What is a herniated disc?
A herniated disc occurs when an intervertebral spinal disc becomes damaged from increased pressure, causing the disc’s inner, gel-like center (nucleus pulposus) to seep out and irritate surrounding nerves. Herniated discs are common in the lower part of the spine, but they can develop in the cervical (neck) and thoracic (mid-back) spine as well. This is important to note because while some herniated discs can (sometimes) be left untreated, ruptured discs in the cervical spine really shouldn’t be ignored.
What are the symptoms of a herniated disc?
Herniated discs may produce no symptoms at all, or they may produce the following:
- Pain that radiates down the buttocks, legs, and feet (also known as sciatica)
- Pain that radiates down the shoulders, arms, and hands
- Tingling or numbness in the legs or feet
- Muscle weakness or spasms
As we alluded to previously, the severity and location of your herniated disc may be a major deciding factor for whether or not you should prolong or avoid treatment. If your herniated disc is relatively minor and does not produce any notable or bothersome symptoms, you can generally forgo treatment. Just keep in mind, however, that most herniated discs do not heal on their own, and over time, they will worsen and cause moderate to severe health problems. So while you may decide to put off treatment now, there's no telling how your condition will progress - if it'll worsen or stay virtually the same as time passes on.
Can I put off treatment for my herniated disc?
Dr. Mark Giovanini of NeuroMicroSpine understands that prolonging or avoiding treatment for a herniated disc is a personal decision. Regardless, he likes to ask patients this one question: are you satisfied with living in constant pain? It's more than likely you're answer will be: "probably not," which is why he often recommends patients seek treatment for their herniated disc(s) as soon as they start experiencing pain.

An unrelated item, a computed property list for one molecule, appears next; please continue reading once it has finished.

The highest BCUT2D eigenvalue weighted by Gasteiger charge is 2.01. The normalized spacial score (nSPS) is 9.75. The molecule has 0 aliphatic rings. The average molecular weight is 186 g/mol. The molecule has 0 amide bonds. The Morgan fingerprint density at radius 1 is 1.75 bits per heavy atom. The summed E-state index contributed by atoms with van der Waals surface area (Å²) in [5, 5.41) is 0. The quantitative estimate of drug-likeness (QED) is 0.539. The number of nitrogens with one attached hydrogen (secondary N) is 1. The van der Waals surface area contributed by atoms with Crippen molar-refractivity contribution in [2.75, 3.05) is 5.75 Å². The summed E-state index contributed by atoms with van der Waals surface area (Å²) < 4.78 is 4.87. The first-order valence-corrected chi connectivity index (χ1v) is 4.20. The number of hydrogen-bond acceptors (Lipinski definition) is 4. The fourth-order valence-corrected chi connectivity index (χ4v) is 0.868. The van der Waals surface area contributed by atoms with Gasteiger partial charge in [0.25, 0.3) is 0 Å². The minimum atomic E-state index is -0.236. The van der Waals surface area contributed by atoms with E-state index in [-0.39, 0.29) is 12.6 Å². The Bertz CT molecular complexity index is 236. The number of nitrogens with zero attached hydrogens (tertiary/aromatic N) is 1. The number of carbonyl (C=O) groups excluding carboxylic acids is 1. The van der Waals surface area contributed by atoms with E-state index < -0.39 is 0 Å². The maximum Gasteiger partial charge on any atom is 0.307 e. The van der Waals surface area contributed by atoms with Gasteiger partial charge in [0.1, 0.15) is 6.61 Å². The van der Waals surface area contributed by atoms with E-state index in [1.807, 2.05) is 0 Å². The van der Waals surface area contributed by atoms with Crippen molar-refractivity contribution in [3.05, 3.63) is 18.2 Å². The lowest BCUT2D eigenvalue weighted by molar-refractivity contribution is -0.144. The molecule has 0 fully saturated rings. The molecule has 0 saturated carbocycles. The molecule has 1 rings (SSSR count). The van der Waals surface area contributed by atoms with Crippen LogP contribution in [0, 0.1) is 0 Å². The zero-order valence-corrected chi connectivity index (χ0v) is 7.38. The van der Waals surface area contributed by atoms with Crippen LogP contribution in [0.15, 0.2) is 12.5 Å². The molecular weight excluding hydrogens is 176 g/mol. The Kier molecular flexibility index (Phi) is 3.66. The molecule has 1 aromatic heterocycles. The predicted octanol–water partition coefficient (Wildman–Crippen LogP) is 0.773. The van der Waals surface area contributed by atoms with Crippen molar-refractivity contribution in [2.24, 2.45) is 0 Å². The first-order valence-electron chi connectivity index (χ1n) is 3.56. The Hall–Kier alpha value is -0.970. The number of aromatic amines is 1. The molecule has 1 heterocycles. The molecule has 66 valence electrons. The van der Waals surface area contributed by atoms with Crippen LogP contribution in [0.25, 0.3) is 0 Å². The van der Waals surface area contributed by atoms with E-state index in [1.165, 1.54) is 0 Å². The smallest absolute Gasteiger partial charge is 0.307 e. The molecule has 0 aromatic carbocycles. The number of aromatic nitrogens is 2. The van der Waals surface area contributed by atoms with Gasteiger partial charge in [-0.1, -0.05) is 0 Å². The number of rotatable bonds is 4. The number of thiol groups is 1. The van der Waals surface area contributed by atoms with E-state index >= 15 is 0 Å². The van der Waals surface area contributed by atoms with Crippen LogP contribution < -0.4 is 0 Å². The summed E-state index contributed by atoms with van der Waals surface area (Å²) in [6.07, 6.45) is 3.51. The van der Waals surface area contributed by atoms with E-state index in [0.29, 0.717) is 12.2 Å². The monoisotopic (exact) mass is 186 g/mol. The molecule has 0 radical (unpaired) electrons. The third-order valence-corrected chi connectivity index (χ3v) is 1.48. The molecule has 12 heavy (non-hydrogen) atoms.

If the pain is excruciating or interferes with your ability to perform normal tasks, you should seek the advice of a spine specialist like Dr. Giovanini. While interventional pain care can be effective in reducing pain associated with a herniated disc, these treatment options won’t fix the underlying problem.
As we mentioned previously, your herniated disc will eventually worsen; it’s just the nature of the disease. Therefore, you may want to consider minimally invasive spine surgery to completely repair the spinal disc for long lasting pain relief. Again, the choice is yours.
If you leave a herniated disc untreated, you may experience intense, sharp pains, partial paralysis, or the inability to control bowel movements in relatively dire situations. Your herniated disc may never get to that point, but why risk it? Call NeuroMicroSpine today to schedule an appointment with Dr. Mark Giovanini. He will evaluate the extent of the damaged and recommend the best course of action for treatment. Don’t live in pain any longer, call today!
For more information on whether spinal surgery is necessary for your condition, or to make an appointment with the doctors at NeuroMicroSpine, please call (850) 934-7545 or click here to request an appointment. We hope to see you soon!
The information contained in this article is for educational purposes only and is not intended to replace or counter a physician's advice or judgment. Please always consult your physician before taking any advice learned here or in any other educational medical material.